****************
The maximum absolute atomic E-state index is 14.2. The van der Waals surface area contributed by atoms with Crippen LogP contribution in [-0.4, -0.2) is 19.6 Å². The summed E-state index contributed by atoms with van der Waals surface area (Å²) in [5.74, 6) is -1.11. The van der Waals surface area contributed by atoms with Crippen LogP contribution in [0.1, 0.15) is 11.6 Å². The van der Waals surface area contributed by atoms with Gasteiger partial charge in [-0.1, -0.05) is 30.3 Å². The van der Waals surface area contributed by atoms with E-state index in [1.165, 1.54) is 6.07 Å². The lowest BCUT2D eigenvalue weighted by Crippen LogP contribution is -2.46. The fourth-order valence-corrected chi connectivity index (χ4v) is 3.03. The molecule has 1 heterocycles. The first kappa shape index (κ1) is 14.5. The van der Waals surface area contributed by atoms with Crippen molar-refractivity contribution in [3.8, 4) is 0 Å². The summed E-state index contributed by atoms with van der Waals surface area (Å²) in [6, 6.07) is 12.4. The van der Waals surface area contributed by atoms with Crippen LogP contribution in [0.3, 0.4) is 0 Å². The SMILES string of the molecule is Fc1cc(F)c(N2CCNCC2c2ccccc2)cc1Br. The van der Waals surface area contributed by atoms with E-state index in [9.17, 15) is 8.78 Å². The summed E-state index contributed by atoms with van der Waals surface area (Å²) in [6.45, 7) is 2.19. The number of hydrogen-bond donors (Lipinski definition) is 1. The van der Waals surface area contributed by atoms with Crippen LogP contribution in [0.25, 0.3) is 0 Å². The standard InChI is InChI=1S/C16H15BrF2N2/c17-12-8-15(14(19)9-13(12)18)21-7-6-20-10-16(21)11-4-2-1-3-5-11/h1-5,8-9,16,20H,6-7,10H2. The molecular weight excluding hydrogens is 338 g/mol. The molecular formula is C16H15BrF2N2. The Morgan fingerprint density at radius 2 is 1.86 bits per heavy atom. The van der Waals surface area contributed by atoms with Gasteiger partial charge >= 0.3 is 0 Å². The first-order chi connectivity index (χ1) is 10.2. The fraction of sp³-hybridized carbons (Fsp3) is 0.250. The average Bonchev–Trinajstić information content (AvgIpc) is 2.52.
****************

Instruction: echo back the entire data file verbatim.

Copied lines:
The maximum absolute atomic E-state index is 14.2. The van der Waals surface area contributed by atoms with Crippen LogP contribution in [-0.4, -0.2) is 19.6 Å². The summed E-state index contributed by atoms with van der Waals surface area (Å²) in [5.74, 6) is -1.11. The van der Waals surface area contributed by atoms with Crippen LogP contribution in [0.1, 0.15) is 11.6 Å². The van der Waals surface area contributed by atoms with Gasteiger partial charge in [-0.1, -0.05) is 30.3 Å². The van der Waals surface area contributed by atoms with E-state index in [1.165, 1.54) is 6.07 Å². The lowest BCUT2D eigenvalue weighted by Crippen LogP contribution is -2.46. The fourth-order valence-corrected chi connectivity index (χ4v) is 3.03. The molecule has 1 heterocycles. The first kappa shape index (κ1) is 14.5. The van der Waals surface area contributed by atoms with Crippen molar-refractivity contribution in [3.8, 4) is 0 Å². The summed E-state index contributed by atoms with van der Waals surface area (Å²) in [6, 6.07) is 12.4. The van der Waals surface area contributed by atoms with Crippen LogP contribution in [0.3, 0.4) is 0 Å². The SMILES string of the molecule is Fc1cc(F)c(N2CCNCC2c2ccccc2)cc1Br. The van der Waals surface area contributed by atoms with E-state index in [9.17, 15) is 8.78 Å². The summed E-state index contributed by atoms with van der Waals surface area (Å²) in [6.45, 7) is 2.19. The number of hydrogen-bond donors (Lipinski definition) is 1. The van der Waals surface area contributed by atoms with Crippen LogP contribution in [0.25, 0.3) is 0 Å². The standard InChI is InChI=1S/C16H15BrF2N2/c17-12-8-15(14(19)9-13(12)18)21-7-6-20-10-16(21)11-4-2-1-3-5-11/h1-5,8-9,16,20H,6-7,10H2. The molecular weight excluding hydrogens is 338 g/mol. The molecular formula is C16H15BrF2N2. The Morgan fingerprint density at radius 2 is 1.86 bits per heavy atom. The van der Waals surface area contributed by atoms with Gasteiger partial charge >= 0.3 is 0 Å². The first-order chi connectivity index (χ1) is 10.2. The fraction of sp³-hybridized carbons (Fsp3) is 0.250. The average Bonchev–Trinajstić information content (AvgIpc) is 2.52.